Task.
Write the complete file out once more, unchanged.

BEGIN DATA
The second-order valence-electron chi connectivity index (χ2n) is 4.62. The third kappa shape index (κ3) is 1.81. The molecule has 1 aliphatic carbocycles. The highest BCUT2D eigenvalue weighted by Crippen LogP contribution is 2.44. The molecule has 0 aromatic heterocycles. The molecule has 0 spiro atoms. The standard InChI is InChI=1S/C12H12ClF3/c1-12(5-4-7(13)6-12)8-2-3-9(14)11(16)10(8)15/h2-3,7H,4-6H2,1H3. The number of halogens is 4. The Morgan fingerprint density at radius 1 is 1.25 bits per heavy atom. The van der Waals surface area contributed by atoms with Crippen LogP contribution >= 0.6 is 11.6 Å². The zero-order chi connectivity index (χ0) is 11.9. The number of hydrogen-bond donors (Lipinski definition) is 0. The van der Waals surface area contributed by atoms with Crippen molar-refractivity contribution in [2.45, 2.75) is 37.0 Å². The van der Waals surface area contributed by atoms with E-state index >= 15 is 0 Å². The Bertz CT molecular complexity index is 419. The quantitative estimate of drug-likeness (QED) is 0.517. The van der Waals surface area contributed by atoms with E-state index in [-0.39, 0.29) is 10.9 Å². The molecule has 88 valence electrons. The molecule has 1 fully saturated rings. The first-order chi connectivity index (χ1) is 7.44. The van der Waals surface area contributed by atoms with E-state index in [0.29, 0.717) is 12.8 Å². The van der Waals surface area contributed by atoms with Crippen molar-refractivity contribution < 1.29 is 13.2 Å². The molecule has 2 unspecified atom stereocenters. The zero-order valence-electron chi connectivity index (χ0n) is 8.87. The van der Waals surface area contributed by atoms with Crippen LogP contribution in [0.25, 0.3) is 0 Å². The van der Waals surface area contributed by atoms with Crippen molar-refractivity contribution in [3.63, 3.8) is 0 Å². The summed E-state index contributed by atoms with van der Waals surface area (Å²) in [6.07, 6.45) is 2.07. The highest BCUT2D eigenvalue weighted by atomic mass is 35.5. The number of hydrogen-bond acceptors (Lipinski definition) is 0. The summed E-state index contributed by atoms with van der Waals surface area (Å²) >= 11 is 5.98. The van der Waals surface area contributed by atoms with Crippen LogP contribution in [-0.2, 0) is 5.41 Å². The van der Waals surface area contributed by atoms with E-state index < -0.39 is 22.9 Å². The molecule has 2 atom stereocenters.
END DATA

The second-order valence-electron chi connectivity index (χ2n) is 4.62. The third kappa shape index (κ3) is 1.81. The molecule has 1 aliphatic carbocycles. The highest BCUT2D eigenvalue weighted by Crippen LogP contribution is 2.44. The molecule has 0 aromatic heterocycles. The molecule has 0 spiro atoms. The standard InChI is InChI=1S/C12H12ClF3/c1-12(5-4-7(13)6-12)8-2-3-9(14)11(16)10(8)15/h2-3,7H,4-6H2,1H3. The number of halogens is 4. The Morgan fingerprint density at radius 1 is 1.25 bits per heavy atom. The van der Waals surface area contributed by atoms with Crippen LogP contribution >= 0.6 is 11.6 Å². The zero-order chi connectivity index (χ0) is 11.9. The number of hydrogen-bond donors (Lipinski definition) is 0. The van der Waals surface area contributed by atoms with Crippen molar-refractivity contribution in [2.45, 2.75) is 37.0 Å². The van der Waals surface area contributed by atoms with E-state index >= 15 is 0 Å². The Bertz CT molecular complexity index is 419. The quantitative estimate of drug-likeness (QED) is 0.517. The van der Waals surface area contributed by atoms with E-state index in [-0.39, 0.29) is 10.9 Å². The molecule has 88 valence electrons. The molecule has 1 fully saturated rings. The first-order chi connectivity index (χ1) is 7.44. The van der Waals surface area contributed by atoms with E-state index in [0.29, 0.717) is 12.8 Å². The van der Waals surface area contributed by atoms with Crippen molar-refractivity contribution < 1.29 is 13.2 Å². The molecule has 2 unspecified atom stereocenters. The zero-order valence-electron chi connectivity index (χ0n) is 8.87. The van der Waals surface area contributed by atoms with Crippen LogP contribution in [0.25, 0.3) is 0 Å². The van der Waals surface area contributed by atoms with Crippen molar-refractivity contribution in [3.63, 3.8) is 0 Å². The summed E-state index contributed by atoms with van der Waals surface area (Å²) in [6.07, 6.45) is 2.07. The highest BCUT2D eigenvalue weighted by atomic mass is 35.5. The number of hydrogen-bond acceptors (Lipinski definition) is 0. The summed E-state index contributed by atoms with van der Waals surface area (Å²) >= 11 is 5.98. The van der Waals surface area contributed by atoms with Crippen LogP contribution in [-0.2, 0) is 5.41 Å². The van der Waals surface area contributed by atoms with E-state index < -0.39 is 22.9 Å². The molecule has 2 atom stereocenters.